Myopia, commonly called nearsightedness, is the inability to see objects that are far away from you. It affects about 50 percent of the world's population. That's 3.8 billion people!
The condition can be corrected with contact lenses or eyeglasses, but many people opt for laser surgery to correct their vision. Read on to learn how Dr. Anderson at Anderson Ophthalmology can help improve this condition while ensuring your good eye health.
What Causes Myopia?
Myopia occurs when the eyeball is abnormally elongated. This causes a refractive error, meaning objects viewed from distance are blurry. The object comes into better focus as it becomes closer. As a practical example, you would not be able to read a street sign clearly from a distance, but the letters would come into focus as you got closer.
What Is the Treatment for Myopia?
Prescriptive lenses in eyeglasses or contacts are the primary methods to treat myopia.
Eyeglasses are the easiest way to sharpen your vision. A wide variety of eyeglass frames are available, and lenses include single-vision as well as specialty lenses that allow you to both see clearly at a distance and up close.
Contact lenses sit directly on your eye. They are available in many materials, including multifocal designs. Dr. Anderson can discuss the type of contact lenses that would be best for your eyes.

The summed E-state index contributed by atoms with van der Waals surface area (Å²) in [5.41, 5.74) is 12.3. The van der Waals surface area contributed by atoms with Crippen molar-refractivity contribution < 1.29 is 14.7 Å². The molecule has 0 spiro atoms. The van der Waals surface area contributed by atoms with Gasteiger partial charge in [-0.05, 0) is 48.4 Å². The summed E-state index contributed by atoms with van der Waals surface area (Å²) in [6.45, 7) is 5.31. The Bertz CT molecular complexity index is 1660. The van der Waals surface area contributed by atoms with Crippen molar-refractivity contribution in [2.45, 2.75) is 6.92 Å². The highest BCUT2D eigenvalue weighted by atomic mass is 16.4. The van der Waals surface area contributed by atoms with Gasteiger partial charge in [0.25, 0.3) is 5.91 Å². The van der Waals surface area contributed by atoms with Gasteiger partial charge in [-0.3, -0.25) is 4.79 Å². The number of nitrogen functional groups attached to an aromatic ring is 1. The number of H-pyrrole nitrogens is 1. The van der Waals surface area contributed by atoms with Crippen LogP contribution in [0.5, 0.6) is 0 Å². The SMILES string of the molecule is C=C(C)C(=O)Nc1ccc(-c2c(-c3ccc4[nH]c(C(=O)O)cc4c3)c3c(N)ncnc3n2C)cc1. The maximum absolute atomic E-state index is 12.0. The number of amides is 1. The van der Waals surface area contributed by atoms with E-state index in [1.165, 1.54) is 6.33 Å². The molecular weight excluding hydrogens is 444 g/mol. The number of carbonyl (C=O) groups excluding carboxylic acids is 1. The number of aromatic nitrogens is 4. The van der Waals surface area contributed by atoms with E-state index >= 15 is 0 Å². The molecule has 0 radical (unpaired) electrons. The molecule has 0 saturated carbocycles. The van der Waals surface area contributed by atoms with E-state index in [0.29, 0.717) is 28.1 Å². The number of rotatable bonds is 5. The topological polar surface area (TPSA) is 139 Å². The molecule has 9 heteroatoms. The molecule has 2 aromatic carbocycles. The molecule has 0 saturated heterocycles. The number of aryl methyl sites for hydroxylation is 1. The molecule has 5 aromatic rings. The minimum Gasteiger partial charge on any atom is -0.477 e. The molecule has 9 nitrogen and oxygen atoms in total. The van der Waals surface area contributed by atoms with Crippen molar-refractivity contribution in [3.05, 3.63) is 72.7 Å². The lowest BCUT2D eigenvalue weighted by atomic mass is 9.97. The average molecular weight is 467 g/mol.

Myopia is corrected only when you're wearing the lenses. When you take off your glasses or remove your contacts, you will not be able to see clearly at a distance.
Surgery for Myopia
Many people opt for laser surgery to permanently correct myopia. Technically called refractive surgery, the procedure eliminates or reduces your need for prescriptive lenses. Dr. Anderson uses a laser beam to reshape the cornea. This reduces the curve of a cornea that is elongated, thus making the eye better able to focus.
There are three primary types of refractive surgery:
Laser-assisted in situ keratomileusis (LASIK). A laser is used to flatten the cornea's elongated shape. Recovery is quick and results in little to no discomfort. This is the most common type of refractive surgery.
Laser-assisted subepithelial keratectomy (LASEK). The cornea's outer layers are reshaped, which flattens the curve.
Photorefractive keratectomy (PRK). Similar to LASEK, but Dr. Anderson does not replace the epithelium. It grows back as your eye heals, adhering to the reshaped cornea.
We'd love to discuss refractive surgery for myopia with you. Contact us today at 800-462-8749 for an appointment!